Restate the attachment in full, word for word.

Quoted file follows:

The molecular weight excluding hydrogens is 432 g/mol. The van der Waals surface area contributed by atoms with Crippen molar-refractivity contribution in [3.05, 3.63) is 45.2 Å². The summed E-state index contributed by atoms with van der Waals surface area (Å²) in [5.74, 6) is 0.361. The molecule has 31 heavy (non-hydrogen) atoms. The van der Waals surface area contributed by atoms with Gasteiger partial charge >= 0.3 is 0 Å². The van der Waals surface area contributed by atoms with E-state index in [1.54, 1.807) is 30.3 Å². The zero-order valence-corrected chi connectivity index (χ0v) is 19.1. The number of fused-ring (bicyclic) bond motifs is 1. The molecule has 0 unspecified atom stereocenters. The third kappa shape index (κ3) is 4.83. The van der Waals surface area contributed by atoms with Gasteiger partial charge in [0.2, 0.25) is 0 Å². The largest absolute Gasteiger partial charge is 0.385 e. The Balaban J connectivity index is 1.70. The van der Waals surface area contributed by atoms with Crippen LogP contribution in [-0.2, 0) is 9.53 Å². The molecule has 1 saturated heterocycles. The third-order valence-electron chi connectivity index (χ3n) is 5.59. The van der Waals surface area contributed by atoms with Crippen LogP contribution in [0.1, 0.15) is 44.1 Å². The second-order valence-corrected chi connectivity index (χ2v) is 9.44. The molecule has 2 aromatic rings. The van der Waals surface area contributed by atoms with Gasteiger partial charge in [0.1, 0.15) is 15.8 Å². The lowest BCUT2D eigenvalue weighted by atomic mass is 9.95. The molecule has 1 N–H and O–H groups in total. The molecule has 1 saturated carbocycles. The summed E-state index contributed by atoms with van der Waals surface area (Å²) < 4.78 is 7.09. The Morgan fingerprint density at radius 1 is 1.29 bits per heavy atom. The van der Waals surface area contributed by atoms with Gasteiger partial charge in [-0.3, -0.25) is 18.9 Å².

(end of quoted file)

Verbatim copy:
The molecular weight excluding hydrogens is 432 g/mol. The van der Waals surface area contributed by atoms with Crippen molar-refractivity contribution in [3.05, 3.63) is 45.2 Å². The summed E-state index contributed by atoms with van der Waals surface area (Å²) in [5.74, 6) is 0.361. The molecule has 31 heavy (non-hydrogen) atoms. The van der Waals surface area contributed by atoms with Gasteiger partial charge >= 0.3 is 0 Å². The van der Waals surface area contributed by atoms with E-state index in [1.54, 1.807) is 30.3 Å². The zero-order valence-corrected chi connectivity index (χ0v) is 19.1. The number of fused-ring (bicyclic) bond motifs is 1. The molecule has 0 unspecified atom stereocenters. The third kappa shape index (κ3) is 4.83. The van der Waals surface area contributed by atoms with Gasteiger partial charge in [0.2, 0.25) is 0 Å². The largest absolute Gasteiger partial charge is 0.385 e. The Balaban J connectivity index is 1.70. The van der Waals surface area contributed by atoms with Crippen LogP contribution in [-0.2, 0) is 9.53 Å². The molecule has 1 saturated heterocycles. The third-order valence-electron chi connectivity index (χ3n) is 5.59. The van der Waals surface area contributed by atoms with Crippen LogP contribution in [0.1, 0.15) is 44.1 Å². The second-order valence-corrected chi connectivity index (χ2v) is 9.44. The molecule has 2 aromatic rings. The van der Waals surface area contributed by atoms with Gasteiger partial charge in [0.1, 0.15) is 15.8 Å². The lowest BCUT2D eigenvalue weighted by atomic mass is 9.95. The molecule has 1 N–H and O–H groups in total. The molecule has 1 saturated carbocycles. The summed E-state index contributed by atoms with van der Waals surface area (Å²) < 4.78 is 7.09. The Morgan fingerprint density at radius 1 is 1.29 bits per heavy atom. The van der Waals surface area contributed by atoms with Gasteiger partial charge in [-0.3, -0.25) is 18.9 Å².